The Labrador retriever is one of the best-known and most well-loved dog breeds in the UK, and one that is also highly versatile and very popular with a lot of different types of owners. Labradors are intelligent and thoughtful dogs that are a pleasure to have around, and which are capable of carrying out a large number of important working roles as well as making for excellent pets and companions.
This mean that every year, thousands of people choose a Labrador retriever to join their families, and need to get to grips with training them to teach them all of the core commands that dogs need to know, to ensure that they are well behaved and well mannered.
Labs are one of the nicer dog breeds to train in most respects; they are intelligent but also highly personable, and look to their trainers and handlers for direction. They try hard to please and are always willing to go the extra mile for you, and this tends to mean that even the first-time dog owner who does enough research can train a Labrador successfully.
However, motivating any given dog relies upon understanding their core traits and knowing how to harness or mitigate them to get the best out of the dog, and this is something that can vary a lot from breed to breed.
With this in mind, this article will outline a short synopsis of the Labrador retriever’s core personality traits and share some tips on how to motivate dogs of the breed during training. Read on to learn more.
The Labrador retriever is something of an ambassador for the dog population as a whole, as their general traits represent a personable, thoughtful and well-rounded dog with lots of potential.
Labradors are very intelligent and so, capable of learning a lot of different commands, and they also try very hard to please, which means that they concentrate well and work hard when given the appropriate direction.
They are also a rather energetic breed that tends to be enthusiastic about everything and quite rangy, and so their training should take this into account and permit them to exercise their bodies as well as minds.
As a retrieving breed, they also tend to be reasonably fearless and not bothered about getting wet or mucky, and they are usually perfectly at home in the water as well as on land. Retrieving games and skills are a great fit for the breed as a result of this, and very rewarding for them.
Finally, all dogs tend to be highly food-motivated, but the Labrador takes this to a whole new level. This means on the one hand that reinforcing training commands with treats is highly effective, but it does also mean that dogs of the breed tend to scavenge, and a discarded pile of chips in the park might serve as a much greater motivation to your dog than your training treat and frantic pleas to leave it, so plan accordingly!
First of all, make sure that your Labrador isn’t full of beans and dying for a walk at the start of your training session, otherwise they will find it hard to concentrate. Your dog still needs to be fresh enough to pay attention, but ensure that they have had at least half an hour to stretch their legs and run around before you begin asking them to concentrate.
A certain level of repetition is necessary in training to teach commands, ensure they stick, and refresh existing skills, but Labradors learn quickly and have good memories so don’t keep going over the same ground.
Divide your training sessions up into shorter segments of a few minutes each, and when the time has run down, move onto another command or skill.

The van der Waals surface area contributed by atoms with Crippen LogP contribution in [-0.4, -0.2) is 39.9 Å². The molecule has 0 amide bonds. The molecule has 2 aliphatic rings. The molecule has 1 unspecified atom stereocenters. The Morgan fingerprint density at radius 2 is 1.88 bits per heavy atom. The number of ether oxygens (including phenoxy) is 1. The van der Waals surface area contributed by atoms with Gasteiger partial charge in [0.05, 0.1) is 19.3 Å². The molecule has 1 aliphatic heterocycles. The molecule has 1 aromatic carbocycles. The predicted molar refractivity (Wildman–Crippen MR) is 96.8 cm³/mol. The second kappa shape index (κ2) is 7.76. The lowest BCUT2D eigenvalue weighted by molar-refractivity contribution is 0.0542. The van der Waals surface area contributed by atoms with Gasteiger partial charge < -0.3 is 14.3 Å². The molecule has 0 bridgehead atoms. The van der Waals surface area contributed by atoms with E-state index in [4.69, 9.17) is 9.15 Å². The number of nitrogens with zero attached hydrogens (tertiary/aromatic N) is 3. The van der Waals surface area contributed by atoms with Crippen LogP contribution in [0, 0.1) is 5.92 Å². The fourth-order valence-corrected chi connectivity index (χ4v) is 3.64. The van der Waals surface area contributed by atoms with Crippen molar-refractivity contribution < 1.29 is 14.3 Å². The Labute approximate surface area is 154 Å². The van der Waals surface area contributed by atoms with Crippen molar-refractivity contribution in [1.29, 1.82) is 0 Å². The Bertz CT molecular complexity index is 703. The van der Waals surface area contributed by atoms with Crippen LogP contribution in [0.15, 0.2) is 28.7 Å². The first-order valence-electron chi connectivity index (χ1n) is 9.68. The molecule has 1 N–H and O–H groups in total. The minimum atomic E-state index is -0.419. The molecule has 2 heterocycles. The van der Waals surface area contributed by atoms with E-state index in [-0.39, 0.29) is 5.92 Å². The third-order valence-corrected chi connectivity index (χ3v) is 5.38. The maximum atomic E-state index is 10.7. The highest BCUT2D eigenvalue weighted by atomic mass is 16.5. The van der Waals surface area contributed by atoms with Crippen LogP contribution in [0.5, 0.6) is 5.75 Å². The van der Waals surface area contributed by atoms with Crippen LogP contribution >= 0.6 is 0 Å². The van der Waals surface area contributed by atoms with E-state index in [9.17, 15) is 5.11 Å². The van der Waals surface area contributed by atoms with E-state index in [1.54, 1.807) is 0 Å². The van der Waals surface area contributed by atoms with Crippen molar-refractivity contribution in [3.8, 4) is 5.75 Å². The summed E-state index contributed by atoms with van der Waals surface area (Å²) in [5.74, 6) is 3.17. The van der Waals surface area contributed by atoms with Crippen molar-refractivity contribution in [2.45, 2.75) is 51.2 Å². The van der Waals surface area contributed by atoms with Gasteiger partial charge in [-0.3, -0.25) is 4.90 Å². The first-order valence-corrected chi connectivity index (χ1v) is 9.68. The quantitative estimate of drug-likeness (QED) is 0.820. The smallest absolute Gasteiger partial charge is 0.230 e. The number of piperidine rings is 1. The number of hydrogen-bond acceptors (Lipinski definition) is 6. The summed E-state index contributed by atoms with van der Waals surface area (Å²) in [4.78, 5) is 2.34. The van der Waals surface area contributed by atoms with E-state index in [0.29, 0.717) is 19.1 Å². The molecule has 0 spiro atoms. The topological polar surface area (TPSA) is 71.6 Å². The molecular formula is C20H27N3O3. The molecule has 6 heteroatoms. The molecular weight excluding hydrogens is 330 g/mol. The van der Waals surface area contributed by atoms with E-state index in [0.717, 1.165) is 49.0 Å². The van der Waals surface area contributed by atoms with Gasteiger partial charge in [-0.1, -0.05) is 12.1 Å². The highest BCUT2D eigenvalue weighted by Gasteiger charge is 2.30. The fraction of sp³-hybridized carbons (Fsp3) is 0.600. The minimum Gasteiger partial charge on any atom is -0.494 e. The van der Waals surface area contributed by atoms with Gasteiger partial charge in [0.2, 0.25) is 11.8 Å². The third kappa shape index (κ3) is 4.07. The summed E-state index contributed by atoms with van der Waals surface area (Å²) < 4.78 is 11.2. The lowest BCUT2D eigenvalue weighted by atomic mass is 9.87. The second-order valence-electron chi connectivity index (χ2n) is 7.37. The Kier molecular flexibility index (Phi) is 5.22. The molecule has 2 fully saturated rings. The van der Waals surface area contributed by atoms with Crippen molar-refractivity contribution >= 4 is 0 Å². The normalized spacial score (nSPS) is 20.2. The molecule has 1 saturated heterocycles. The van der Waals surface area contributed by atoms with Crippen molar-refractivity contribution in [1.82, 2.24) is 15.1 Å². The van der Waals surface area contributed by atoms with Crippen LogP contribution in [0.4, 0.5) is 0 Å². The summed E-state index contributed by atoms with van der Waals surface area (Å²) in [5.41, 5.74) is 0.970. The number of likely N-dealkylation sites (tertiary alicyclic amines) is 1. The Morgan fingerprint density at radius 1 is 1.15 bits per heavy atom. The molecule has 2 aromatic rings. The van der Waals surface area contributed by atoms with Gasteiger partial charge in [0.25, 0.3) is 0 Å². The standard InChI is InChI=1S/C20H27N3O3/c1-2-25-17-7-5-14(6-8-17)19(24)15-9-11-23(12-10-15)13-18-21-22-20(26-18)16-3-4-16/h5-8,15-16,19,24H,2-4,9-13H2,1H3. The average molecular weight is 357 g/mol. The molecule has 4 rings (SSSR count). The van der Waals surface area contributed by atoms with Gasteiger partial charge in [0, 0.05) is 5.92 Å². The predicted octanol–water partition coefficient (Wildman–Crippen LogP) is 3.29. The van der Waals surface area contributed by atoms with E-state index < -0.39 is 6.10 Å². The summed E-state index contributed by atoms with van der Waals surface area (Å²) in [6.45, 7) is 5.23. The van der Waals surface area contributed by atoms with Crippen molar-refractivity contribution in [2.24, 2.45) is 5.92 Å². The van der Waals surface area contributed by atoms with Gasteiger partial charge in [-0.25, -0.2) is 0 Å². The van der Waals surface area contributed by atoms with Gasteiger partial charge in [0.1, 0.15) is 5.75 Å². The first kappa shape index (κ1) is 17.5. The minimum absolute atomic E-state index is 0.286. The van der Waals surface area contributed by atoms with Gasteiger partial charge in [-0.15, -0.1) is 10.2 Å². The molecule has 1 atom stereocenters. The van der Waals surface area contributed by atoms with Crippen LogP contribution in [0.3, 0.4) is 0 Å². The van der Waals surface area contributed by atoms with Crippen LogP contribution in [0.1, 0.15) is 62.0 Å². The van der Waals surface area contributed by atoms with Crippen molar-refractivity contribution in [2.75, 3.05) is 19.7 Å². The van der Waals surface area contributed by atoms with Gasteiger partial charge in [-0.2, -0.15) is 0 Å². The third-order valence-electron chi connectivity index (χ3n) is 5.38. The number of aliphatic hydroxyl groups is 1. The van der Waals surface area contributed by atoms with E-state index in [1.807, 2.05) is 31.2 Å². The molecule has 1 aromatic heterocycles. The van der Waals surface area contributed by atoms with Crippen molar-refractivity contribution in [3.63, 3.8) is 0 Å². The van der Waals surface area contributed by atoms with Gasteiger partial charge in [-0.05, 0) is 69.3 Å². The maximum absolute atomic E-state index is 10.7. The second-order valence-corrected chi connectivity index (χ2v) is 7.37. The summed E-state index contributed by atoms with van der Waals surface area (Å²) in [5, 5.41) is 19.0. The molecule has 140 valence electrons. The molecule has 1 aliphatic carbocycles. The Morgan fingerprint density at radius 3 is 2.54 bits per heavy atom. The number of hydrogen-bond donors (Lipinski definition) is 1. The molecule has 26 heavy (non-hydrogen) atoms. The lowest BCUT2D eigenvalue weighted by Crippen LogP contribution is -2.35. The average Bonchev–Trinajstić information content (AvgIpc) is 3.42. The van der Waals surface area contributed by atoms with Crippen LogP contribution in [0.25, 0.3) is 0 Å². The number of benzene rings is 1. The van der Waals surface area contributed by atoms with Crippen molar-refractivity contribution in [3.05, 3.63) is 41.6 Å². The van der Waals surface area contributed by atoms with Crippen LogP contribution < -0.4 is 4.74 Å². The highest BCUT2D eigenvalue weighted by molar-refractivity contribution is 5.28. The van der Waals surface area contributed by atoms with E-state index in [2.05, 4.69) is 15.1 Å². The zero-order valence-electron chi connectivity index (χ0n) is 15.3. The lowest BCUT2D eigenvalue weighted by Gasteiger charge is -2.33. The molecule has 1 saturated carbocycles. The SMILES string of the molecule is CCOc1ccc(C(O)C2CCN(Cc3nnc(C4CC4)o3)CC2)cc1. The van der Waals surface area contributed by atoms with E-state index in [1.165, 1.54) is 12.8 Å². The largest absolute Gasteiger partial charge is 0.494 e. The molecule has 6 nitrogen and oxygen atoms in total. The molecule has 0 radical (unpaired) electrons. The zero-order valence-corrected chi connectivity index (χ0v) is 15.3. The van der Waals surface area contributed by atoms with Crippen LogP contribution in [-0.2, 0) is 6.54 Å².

Labradors are highly personable and adept at reading humans, and they are also sensitive dogs that soon become distressed if their handler is upset, frustrated or annoyed. If you show enthusiasm for training and are encouraging and entertaining about it, your dog will have a great time, work hard, and have a very rewarding training experience.
You need to remain consistent in terms of your commands and expectations, and ensure that these are clear to your dog too. Even if your dog’s responses are inconsistent, ensure that yours are, and sooner or later it will click and slot into place – otherwise your dog will become confused and distressed.
Encourage your Labrador to problem solve and work things out for themselves, such as by hiding toys for them to find when you give a certain command. Anything that causes the Lab to have to think before they act will provide huge rewards, and ensure that your dog uses common sense to a greater extent in other situations too.
Plan well ahead of getting your dog down to pat with those first few essential commands, because the average Labrador will only need two or three training session to be able to follow the basics like sit, down, stay and come.
From there you can teach them all manner of other things and up the command complexity too, so think long term when you begin working with your dog rather than finding yourself caught out when you dog learns faster than you’d expected them to!
As we mentioned earlier on, few dog breeds are more food motivated than Labrador retrievers, and using food rewards can help to ensure that you catch and keep your dog’s attention regardless of what else is going on around them at the time. However, also have a plan to phase out food rewards and intersperse them with praise and other valuable resources like toys, so that your Lab doesn’t expect a treat every single time they do well.
Retrieving games are brilliant for Labradors, and can add enrichment and engagement as well as enhancing training. Hiding or throwing retrieving toys and teaching your dog to wait and follow commands and exhibit self-control about their actions will help to teach them a range of skills that have value in other applications too, and will of course be great fun for the dog as well!